Hysterectomy is the standard treatment. Depending on stage, grade, and other risk factors, it may be followed by observation, or radiotherapy with/without chemotherapy.
FIGO Stage II
Hysterectomy may be followed by radiotherapy with/without chemotherapy in most cases.
FIGO Stage III
If surgical resection is possible, consider hysterectomy followed by radiotherapy and/or chemotherapy. If not resectable, chemotherapy with/without radiotherap may be considered.
FIGO Stage IV
Chemotherapy or hormone therapy is the standard treatment. Surgery or radiation therapy may be considered for symptom relief.
What is the role of Hormonal Therapy in Endometrial Cancer Treatment?
This treatment approach is based on the fact that most endometrial cancer cells grow under the influence of estrogen. Estrogen is predominately produced by the ovaries and a small amount is also produced by the fat tissue in females.
Depriving the endometrial cancer cells of the estrogen or by lowering the estrogen level in the blood cause their shrinkage or make them grow very slowly. Following are some common types of hormonal therapy used for the treatment of endometrial cancer:
Progestins: Drugs like medroxyprogesterone acetate and megestrol acetate are commonly used progestins which act similar to progesterone and inhibit estrogen to produce its eliciting effect on endometrial cancer cells.
Tamoxifen: Tamoxifen is a drug commonly used in breast cancer and can be used to treat advanced-stage endometrial cancer. It blocks the estrogen receptors in cancer cells and can act as a weak estrogen in other body tissues like bones.
Luteinizing hormone-releasing hormone agonists: These drugs (e.g. leuprolide, and goserelin) decrease the level of estrogen in the blood by acting on the pituitary gland which in turn signals to stop the production of estrogen from the ovaries. These drugs can be used alone or in combination with other hormonal drugs in pre-menopausal women.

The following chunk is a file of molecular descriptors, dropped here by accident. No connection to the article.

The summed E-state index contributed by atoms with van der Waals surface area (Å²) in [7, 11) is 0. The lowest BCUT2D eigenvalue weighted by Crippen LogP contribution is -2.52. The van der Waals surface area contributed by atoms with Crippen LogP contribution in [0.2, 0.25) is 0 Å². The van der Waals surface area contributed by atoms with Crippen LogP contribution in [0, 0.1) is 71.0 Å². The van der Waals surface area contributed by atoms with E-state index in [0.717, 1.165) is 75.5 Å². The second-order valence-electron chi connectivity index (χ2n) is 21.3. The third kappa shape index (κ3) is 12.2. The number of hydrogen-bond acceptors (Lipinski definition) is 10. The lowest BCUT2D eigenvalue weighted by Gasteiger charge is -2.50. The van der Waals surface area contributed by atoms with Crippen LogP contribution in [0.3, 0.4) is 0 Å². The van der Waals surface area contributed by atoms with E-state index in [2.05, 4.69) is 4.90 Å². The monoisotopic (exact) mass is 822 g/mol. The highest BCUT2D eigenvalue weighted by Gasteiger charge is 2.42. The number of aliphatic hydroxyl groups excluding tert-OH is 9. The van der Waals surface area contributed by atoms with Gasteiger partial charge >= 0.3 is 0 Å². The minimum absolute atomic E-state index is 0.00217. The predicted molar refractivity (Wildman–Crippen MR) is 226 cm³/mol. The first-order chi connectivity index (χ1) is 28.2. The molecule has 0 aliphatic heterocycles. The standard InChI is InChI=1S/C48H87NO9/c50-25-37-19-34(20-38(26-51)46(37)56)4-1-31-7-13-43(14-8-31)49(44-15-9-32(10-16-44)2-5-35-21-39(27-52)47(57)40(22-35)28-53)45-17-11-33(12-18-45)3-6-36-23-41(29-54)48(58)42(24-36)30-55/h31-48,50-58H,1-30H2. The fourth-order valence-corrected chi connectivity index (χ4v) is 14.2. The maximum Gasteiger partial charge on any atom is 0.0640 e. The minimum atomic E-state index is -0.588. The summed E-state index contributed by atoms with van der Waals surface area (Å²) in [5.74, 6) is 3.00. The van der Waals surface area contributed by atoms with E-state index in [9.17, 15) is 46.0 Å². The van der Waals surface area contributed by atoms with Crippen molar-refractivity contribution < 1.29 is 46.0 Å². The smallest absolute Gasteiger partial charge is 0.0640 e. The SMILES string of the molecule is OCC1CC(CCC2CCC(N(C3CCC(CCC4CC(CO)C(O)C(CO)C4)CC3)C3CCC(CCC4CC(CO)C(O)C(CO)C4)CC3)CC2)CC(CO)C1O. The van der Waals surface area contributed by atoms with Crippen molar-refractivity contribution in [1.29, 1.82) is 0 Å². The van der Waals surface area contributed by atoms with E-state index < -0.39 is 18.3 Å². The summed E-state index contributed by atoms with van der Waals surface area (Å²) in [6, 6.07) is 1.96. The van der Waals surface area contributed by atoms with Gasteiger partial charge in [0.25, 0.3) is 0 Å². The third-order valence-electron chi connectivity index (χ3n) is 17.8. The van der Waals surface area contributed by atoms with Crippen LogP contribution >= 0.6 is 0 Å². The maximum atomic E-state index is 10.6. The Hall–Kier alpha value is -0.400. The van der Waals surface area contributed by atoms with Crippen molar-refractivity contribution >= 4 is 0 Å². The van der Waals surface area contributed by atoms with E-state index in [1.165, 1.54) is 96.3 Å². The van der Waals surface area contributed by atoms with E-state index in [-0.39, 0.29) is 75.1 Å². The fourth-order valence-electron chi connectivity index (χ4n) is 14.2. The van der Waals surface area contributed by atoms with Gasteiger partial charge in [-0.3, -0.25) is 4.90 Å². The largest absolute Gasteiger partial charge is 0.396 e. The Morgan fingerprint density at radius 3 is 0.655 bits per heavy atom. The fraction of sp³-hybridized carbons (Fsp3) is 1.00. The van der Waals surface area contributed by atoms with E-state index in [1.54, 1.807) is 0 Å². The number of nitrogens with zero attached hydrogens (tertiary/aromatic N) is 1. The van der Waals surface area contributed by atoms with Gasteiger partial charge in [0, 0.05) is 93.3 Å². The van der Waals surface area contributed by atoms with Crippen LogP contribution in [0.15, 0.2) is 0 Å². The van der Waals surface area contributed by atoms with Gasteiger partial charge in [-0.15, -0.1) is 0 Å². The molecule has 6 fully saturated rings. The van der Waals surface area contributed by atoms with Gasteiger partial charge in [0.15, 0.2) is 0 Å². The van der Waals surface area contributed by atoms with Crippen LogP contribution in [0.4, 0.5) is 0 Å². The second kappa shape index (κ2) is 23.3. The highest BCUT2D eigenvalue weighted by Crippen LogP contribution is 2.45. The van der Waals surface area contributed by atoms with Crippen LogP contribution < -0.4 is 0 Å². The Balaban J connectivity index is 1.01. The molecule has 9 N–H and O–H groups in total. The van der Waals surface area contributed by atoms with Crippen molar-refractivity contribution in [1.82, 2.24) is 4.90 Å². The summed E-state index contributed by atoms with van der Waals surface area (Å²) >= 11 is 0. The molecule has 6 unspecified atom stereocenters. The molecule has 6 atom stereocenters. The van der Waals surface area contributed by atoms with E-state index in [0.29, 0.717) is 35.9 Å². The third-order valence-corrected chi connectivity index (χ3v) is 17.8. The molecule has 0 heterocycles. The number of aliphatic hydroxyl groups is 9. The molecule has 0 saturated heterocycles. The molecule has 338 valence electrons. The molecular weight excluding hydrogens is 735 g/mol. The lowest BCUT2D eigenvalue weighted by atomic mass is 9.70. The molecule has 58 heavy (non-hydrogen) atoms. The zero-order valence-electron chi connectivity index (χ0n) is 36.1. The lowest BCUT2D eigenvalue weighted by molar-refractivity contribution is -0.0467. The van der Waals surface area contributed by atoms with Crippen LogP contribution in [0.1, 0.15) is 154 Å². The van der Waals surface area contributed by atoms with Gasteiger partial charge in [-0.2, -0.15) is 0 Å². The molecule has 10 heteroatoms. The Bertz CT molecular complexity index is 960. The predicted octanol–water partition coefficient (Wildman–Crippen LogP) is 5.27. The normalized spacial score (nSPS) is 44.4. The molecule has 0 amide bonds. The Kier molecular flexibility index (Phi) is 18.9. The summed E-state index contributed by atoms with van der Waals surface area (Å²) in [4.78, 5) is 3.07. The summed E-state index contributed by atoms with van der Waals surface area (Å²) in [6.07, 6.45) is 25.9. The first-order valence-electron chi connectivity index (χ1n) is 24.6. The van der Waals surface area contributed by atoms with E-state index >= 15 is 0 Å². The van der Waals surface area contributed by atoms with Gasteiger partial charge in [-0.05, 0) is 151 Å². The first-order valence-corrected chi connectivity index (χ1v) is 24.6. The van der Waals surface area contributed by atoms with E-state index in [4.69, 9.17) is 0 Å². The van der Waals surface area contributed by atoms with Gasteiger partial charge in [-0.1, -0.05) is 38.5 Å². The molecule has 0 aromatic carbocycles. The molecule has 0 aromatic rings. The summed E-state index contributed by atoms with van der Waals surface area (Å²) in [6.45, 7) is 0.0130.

Aromatase inhibitors (AIs): Aromatase is an enzyme that helps in the production of estrogen from fatty tissue. In post-menopausal women, fatty tissue is the main source of estrogen. Thus, AIs (e.g. letrozole, anastrozole, and exemestane) help in lowering estrogen levels in post-menopausal women and used for the treatment of endometrial cancer in such patients.
Best Endometrial Cancer Specialist in Delhi
Dr Sunny Garg is a renowned Medical Oncologist in New Delhi with an experience of more than 6 years of treating endometrial cancer patients. He has practiced in leading cancer hospitals in Delhi, and currently practicing at Manipal Hospital, Dwarka.
He has a vest experience of treating endometrial cancer patients in all stages of disease. He is well versed with Hormonal therapy and Chemotherapy for Endometrial Cancer treatment and also general supportive care for patients. He works in close collaboration with surgical and radiation oncologists, oncopathologists, nuclear medicine, and genetic counselors for comprehensive cancer care for the patients.
Call +91 9686813020 for appointment.